When the Andrew family was sitting together for meals at the dining table, one heard Eugene's genial laughter. Over the soft background music and the clang of the fork and knives, Eugene's laughter sounded a bit like the 'Ho! Ho! Ho!' of Santa Clause. I am sure that if ever Mr. Andrews had volunteered to be a Santa Clause, his voice would have made him an exceedingly convincing one.

Whenever I think of Eugene Andrews, I picture him as the archetype of the Brown Sahib, dressed in a hat, three-piece suit, tie, and round-rimmed glasses. His demeanour reminds me of Nirad Babu-Nirad C. Chaudhuri, the famous writer, a self-proclaimed Anglophile, well known for his book The Autobiography of an Unknown Indian. I have always also wondered why Eugene Andrews remained so aloof from us, non-Anglo-Indians. Sometimes, it almost seemed that he made an effort to stay invisible. But then, it was difficult to ignore him since he lived in the same building. Once or twice a day, he descended the stairs to step into the street below, where he was spotted. Is it possible that Mr. Andrews had cultivated an image of aloofness because he was conscious of the fact that he was an Anglo-Indian and wanted to isolate himself from the rest? Was it just peer pressure that forced him to restrict his relations to those of his kind? Did he want to keep away from other Indians,  though, in outward appearance, he looked the same as the common man on the street? Or maybe he was plain shy?

Mrs. Andrews

Interestingly, it was his wife, Mrs. Martha Andrews, who was visibly and racially different. She was a white lady with pale blue eyes (a meim sahib, meim for short, according to locals). And, she seemed to be very proud of it too. To make the point about her ancestry clear, sometimes during a conversation, she would make it a point to say, "I am British!", putting all doubts about her origins to rest. (The fact was that she was born in Sind, once a part of British India, and now in Pakistan).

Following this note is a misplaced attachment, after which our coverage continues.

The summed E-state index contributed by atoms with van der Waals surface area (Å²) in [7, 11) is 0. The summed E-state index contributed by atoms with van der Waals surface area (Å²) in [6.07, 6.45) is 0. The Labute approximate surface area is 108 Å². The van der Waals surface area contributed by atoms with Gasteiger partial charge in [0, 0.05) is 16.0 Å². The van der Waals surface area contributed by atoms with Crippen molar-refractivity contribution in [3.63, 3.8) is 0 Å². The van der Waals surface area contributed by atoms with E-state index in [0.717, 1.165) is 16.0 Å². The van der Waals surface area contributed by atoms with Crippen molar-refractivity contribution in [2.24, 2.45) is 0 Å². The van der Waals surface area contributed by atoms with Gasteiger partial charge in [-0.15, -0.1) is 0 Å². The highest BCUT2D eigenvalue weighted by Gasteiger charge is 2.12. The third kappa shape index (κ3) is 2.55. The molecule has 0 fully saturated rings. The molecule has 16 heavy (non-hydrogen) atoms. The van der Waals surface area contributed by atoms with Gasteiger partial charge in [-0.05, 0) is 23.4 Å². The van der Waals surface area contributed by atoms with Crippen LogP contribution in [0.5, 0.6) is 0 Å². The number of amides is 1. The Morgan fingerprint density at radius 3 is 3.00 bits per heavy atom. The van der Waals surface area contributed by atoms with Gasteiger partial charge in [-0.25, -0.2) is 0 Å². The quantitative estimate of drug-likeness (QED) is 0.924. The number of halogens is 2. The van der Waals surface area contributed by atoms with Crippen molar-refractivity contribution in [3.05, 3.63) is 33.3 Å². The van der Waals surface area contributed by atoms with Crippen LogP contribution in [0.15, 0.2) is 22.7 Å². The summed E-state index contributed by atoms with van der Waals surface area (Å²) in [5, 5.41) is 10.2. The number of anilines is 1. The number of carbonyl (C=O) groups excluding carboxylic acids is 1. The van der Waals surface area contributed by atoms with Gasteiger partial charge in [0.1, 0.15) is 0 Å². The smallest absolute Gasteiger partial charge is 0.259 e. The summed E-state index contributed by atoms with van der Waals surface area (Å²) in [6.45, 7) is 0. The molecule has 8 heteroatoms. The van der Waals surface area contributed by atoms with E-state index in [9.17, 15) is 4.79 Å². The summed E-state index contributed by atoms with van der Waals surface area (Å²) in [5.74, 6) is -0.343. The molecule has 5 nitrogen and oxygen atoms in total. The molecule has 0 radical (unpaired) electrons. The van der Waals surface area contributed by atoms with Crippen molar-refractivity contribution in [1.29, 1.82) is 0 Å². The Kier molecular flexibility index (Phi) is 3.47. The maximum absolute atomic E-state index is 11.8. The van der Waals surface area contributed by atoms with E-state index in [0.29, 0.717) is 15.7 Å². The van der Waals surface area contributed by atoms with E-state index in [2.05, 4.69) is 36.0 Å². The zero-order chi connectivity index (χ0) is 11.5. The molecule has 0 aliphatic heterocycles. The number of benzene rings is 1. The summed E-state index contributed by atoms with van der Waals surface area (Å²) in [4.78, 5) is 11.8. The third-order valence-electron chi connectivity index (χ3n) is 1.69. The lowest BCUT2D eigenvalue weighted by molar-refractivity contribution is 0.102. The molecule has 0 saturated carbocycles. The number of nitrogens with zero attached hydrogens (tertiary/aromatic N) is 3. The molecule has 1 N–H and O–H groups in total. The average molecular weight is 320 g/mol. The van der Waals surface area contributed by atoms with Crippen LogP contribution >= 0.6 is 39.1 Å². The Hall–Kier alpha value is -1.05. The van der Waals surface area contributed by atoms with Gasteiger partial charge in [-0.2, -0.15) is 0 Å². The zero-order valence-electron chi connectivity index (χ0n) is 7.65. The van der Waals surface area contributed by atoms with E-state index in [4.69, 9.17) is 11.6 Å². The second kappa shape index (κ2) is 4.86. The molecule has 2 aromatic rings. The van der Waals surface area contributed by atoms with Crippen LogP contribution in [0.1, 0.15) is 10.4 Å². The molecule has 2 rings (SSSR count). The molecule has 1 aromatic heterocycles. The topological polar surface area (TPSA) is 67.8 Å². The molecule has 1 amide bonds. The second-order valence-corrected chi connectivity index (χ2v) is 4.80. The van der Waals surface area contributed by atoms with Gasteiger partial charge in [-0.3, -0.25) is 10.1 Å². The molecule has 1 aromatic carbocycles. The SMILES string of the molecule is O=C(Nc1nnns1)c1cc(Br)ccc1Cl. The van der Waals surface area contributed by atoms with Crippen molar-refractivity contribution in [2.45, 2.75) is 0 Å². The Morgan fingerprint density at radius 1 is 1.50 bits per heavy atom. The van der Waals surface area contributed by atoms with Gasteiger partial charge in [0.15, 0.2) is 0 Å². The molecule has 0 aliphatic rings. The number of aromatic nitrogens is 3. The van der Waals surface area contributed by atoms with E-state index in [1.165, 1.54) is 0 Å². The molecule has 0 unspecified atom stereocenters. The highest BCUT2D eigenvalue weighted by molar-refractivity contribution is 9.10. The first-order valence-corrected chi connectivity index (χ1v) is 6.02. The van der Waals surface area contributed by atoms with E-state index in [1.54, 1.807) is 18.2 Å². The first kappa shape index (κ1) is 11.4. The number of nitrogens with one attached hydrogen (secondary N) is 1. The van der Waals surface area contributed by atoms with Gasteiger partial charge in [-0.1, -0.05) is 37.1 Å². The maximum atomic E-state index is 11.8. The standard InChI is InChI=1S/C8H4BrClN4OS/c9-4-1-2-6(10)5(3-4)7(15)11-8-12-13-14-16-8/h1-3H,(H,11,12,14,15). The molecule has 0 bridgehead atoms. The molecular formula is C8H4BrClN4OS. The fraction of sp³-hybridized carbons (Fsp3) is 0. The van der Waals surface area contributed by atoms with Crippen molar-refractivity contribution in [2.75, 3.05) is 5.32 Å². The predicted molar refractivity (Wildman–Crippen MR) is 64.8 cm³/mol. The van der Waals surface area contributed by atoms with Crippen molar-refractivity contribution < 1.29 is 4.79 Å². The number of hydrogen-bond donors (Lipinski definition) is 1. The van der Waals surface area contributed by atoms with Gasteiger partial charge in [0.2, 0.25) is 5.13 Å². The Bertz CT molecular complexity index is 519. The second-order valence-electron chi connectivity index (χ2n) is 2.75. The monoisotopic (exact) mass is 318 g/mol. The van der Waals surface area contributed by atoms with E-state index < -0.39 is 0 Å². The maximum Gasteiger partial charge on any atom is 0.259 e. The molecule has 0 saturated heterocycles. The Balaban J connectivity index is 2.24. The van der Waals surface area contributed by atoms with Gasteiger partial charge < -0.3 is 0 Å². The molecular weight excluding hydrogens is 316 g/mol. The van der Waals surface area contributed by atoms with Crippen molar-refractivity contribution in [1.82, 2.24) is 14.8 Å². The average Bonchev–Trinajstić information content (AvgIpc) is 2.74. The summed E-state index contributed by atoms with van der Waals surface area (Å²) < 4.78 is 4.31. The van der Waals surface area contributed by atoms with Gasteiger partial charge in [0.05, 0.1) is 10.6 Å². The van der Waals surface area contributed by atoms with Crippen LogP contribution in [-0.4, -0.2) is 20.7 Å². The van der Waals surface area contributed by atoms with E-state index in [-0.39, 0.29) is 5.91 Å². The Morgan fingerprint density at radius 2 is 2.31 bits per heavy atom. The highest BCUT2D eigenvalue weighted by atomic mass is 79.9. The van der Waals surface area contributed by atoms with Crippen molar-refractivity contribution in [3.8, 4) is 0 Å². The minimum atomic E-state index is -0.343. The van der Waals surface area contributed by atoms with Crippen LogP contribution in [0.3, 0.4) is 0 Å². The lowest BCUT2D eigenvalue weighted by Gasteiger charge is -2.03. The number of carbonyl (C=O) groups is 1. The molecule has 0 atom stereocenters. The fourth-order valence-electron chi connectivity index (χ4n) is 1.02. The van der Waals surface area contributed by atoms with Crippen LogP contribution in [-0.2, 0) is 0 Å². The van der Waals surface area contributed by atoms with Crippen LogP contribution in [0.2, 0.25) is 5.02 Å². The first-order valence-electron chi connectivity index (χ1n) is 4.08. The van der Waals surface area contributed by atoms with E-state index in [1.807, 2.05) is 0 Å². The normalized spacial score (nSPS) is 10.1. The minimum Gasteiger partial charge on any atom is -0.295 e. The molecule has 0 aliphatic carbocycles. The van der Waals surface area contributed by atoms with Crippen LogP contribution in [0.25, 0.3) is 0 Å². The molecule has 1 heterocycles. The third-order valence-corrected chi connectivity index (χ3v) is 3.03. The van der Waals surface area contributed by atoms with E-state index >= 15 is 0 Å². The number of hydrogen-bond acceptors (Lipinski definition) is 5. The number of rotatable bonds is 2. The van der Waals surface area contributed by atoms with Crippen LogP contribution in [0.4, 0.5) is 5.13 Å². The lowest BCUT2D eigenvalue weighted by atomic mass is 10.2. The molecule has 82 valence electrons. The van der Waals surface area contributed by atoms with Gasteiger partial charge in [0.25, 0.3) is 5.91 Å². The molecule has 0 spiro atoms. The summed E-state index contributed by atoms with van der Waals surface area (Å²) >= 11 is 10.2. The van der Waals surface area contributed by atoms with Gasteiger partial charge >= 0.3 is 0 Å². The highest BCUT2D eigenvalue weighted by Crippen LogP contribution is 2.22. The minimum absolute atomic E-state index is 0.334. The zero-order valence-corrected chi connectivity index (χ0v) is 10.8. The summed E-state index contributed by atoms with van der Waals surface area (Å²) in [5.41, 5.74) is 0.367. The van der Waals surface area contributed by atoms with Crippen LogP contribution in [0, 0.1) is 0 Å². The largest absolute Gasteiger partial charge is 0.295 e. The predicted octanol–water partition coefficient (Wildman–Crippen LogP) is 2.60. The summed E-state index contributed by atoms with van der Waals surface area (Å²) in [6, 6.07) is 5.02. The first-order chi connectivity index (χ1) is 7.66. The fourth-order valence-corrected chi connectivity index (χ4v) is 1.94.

Martha had been a nurse or a matron at the Wellington Hospital (now Loknayak Jay Prakash Narain Hospital). She had a daughter called Shirley who had migrated to Australia and would come visiting once every one or two years. Another daughter, Margaret, was studying in a boarding school near Pune and visited Delhi during the vacations. Though we had practically no interaction with Eugene, Shirley, or Margaret, it was Mrs. Andrews who became increasingly friendly, till eventually she almost became a part of the family. She was with us in many events of joy and sorrow, always standing beside my mother. She was also there on several occasions when I got hurt and broke my bones and teeth in accidents, and went to the hospital for treatment.

However, our first encounter with her was a somewhat hostile one. The interaction happened just a couple of days of our being in Nizamuddin. It was some disagreement over something that started as an argument, a tu-tu main-main as we call it in Hindi, between my father and Mrs. Andrews which rapidly escalated into a shouting match where each was trying to outshout the other. In this face-off, it was Mrs. Andrews who had blinked first. But over the years, while she never mellowed down, she began to accept us as a part of her surroundings.

Mrs. Andrews was a daily visitor to our flat. Her manner of coming was distinctive. She could be heard slowly descending the stairs, her shoes making a characteristic, clanking noise, announcing her imminent arrival. She did not bother to ring the doorbell,  just loudly called out my mother's name, 'Missis Jaleeel' in a strong accent. Most of the talking, on a variety of topics of a domestic nature, was done while standing. It used to be somewhat amusing to see the two ladies talking to each other in English. One was speaking in a typical Raj style English and other with a standard Indian accent.


Mrs. Martha Andrews standing at the foot of the staircase leading to her flat. 1978


Once a group of boys and girls of my age got together to celebrate Christmas. We planned to dress in robes and read passages from the Bible. I read out a short passage from Paul. Mrs. Andrews was invited to this function to act as a judge. Somehow, in those days, we tended to associate Christianity as something correlated with Whites/Europeans, and also with the English language itself.